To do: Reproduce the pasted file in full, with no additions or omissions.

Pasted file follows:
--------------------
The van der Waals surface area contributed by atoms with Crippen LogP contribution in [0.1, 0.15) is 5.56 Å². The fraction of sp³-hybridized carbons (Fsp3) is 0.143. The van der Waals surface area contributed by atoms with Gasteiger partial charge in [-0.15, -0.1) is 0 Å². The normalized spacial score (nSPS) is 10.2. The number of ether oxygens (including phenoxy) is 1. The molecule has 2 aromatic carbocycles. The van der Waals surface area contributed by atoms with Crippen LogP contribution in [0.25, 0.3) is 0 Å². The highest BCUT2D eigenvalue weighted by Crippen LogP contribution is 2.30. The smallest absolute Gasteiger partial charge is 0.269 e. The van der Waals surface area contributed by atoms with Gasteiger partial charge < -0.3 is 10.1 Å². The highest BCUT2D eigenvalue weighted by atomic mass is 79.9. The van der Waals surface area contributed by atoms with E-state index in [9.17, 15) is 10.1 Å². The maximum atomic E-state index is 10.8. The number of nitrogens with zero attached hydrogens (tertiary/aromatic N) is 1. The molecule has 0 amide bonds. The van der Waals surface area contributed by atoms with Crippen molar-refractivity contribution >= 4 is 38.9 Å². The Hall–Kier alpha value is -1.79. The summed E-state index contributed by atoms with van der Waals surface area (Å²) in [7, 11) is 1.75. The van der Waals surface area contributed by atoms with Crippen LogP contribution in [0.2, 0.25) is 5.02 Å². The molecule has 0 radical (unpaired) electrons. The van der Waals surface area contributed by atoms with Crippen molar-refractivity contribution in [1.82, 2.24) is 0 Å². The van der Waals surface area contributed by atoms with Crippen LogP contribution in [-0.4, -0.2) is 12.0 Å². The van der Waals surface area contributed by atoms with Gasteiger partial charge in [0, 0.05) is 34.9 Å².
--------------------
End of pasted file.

The van der Waals surface area contributed by atoms with Crippen LogP contribution in [0.1, 0.15) is 5.56 Å². The fraction of sp³-hybridized carbons (Fsp3) is 0.143. The van der Waals surface area contributed by atoms with Gasteiger partial charge in [-0.15, -0.1) is 0 Å². The normalized spacial score (nSPS) is 10.2. The number of ether oxygens (including phenoxy) is 1. The molecule has 2 aromatic carbocycles. The van der Waals surface area contributed by atoms with Crippen LogP contribution in [0.25, 0.3) is 0 Å². The highest BCUT2D eigenvalue weighted by Crippen LogP contribution is 2.30. The smallest absolute Gasteiger partial charge is 0.269 e. The van der Waals surface area contributed by atoms with Gasteiger partial charge < -0.3 is 10.1 Å². The highest BCUT2D eigenvalue weighted by atomic mass is 79.9. The van der Waals surface area contributed by atoms with E-state index in [9.17, 15) is 10.1 Å². The maximum atomic E-state index is 10.8. The number of nitrogens with zero attached hydrogens (tertiary/aromatic N) is 1. The molecule has 0 amide bonds. The van der Waals surface area contributed by atoms with Crippen molar-refractivity contribution >= 4 is 38.9 Å². The Hall–Kier alpha value is -1.79. The summed E-state index contributed by atoms with van der Waals surface area (Å²) in [7, 11) is 1.75. The van der Waals surface area contributed by atoms with Crippen LogP contribution in [0.2, 0.25) is 5.02 Å². The molecule has 0 radical (unpaired) electrons. The van der Waals surface area contributed by atoms with Crippen molar-refractivity contribution in [1.82, 2.24) is 0 Å². The van der Waals surface area contributed by atoms with Crippen LogP contribution in [-0.4, -0.2) is 12.0 Å². The van der Waals surface area contributed by atoms with Gasteiger partial charge in [0, 0.05) is 34.9 Å².